13 votes
  17. Comment on Hurricane China: How to prepare in ~misc

    EgoEimi
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    I was just lamenting to a friend about this essay and the rambling, unstructured style of internet essays. There's been a big recent influx of such Ribbonfarm, Silicon Valley SV...

    I was just lamenting to a friend about this essay and the rambling, unstructured style of internet essays. There's been a big recent influx of such Ribbonfarm, Silicon Valley SV intellectual-wannabe essays.

    But, good lord, so many of the authors don't know the basics of essay-writing.

    Grade school teaches the hamburger essay format — introduce main points and thesis! Go through and develop each main point! Conclude with tying together main points to thesis! — because it works. The author should give the reader a map instead of challenging them to a chase through a maze.

    And lord do we know in our attention-deficient era no one has the time or patience for a maze chase.

    11 votes
  18. Comment on Brad makes fermented fruit leather | It's Alive in ~food

    EgoEimi
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    This guy has to be Charlie Kelly’s cousin.

    This guy has to be Charlie Kelly’s cousin.

    2 votes
  19. Comment on Millions of jobs probably aren’t coming back, even after the pandemic ends in ~life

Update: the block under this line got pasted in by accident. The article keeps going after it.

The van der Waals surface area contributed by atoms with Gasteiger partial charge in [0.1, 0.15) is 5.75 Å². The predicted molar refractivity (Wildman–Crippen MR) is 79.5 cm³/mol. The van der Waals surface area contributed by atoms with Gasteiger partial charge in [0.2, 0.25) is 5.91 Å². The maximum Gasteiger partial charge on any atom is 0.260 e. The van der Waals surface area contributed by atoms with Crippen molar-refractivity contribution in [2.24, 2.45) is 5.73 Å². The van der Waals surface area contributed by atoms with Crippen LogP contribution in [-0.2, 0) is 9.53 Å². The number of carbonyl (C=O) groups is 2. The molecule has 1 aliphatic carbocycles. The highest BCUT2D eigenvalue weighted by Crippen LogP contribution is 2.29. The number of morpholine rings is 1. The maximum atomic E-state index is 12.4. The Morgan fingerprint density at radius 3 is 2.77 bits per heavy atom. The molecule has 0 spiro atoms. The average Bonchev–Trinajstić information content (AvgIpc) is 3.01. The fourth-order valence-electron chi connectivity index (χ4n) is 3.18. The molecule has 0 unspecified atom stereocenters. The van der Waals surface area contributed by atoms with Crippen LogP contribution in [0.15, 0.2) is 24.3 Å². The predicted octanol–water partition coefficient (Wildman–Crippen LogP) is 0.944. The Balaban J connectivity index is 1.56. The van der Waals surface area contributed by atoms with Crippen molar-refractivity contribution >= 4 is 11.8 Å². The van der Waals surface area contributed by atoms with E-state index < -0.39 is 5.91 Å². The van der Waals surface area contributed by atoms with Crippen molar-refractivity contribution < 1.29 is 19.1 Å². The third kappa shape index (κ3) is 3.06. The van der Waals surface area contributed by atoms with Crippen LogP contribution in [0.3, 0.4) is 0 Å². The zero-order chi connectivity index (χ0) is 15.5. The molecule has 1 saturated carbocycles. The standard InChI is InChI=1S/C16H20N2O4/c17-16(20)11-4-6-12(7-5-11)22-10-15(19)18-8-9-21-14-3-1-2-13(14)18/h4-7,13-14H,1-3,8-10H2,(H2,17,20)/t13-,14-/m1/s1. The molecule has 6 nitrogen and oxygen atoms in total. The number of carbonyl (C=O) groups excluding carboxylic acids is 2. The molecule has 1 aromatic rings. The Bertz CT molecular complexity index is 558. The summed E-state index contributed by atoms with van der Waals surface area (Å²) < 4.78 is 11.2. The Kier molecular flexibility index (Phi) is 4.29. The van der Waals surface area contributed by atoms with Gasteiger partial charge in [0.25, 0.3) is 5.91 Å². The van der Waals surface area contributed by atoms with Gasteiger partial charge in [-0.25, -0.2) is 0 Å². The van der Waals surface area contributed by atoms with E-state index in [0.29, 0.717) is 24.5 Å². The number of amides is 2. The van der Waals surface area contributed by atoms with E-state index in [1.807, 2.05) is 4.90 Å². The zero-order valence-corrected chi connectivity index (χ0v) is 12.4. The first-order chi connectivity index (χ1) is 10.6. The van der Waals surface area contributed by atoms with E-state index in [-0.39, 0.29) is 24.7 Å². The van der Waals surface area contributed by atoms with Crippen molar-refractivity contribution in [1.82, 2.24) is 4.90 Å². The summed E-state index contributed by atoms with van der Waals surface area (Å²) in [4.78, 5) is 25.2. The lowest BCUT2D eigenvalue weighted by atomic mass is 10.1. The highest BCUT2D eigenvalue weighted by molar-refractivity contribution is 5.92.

EgoEimi
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    The NPR article is very interesting. I'd like to see a survey of which fields Americans perceive to be in demand and how much it aligns with what's actually in demand (and within reach). I suspect...

    The NPR article is very interesting. I'd like to see a survey of which fields Americans perceive to be in demand and how much it aligns with what's actually in demand (and within reach). I suspect that many Americans do not have good objective information about which job fields they can easily enter, relying instead on word of mouth and news. In the WashPost article, a furloughed 27-year-old amusement park worker watching Youtube videos to learn to code. Maybe I'm being a little elitist?, but I think that she is underestimating long it would take her to become remotely viable as a candidate.

    I read another article posted on Tildes about Apple CEO Tim Cook. It reported that Apple's contract manufacturer in Texas struggled due to lack of an industrial ecosystem and skilled workforce in the US. Whereas Chinese new hires often have experience at other factories, American new hires often had service or retail experience and lacked industrial and manufacturing skills that are common among Chinese hires.

    We have a lot of open and unfilled manufacturing jobs (apparently), and a lot of (working-class) people looking for work that's better and stabler than retail or food service. So, there are a few missing links:

    • Do people know that there are opportunities in manufacturing?
    • Are those opportunities located near unemployed people?
    • Do people know how to acquire manufacturing skills? Can they?
    11 votes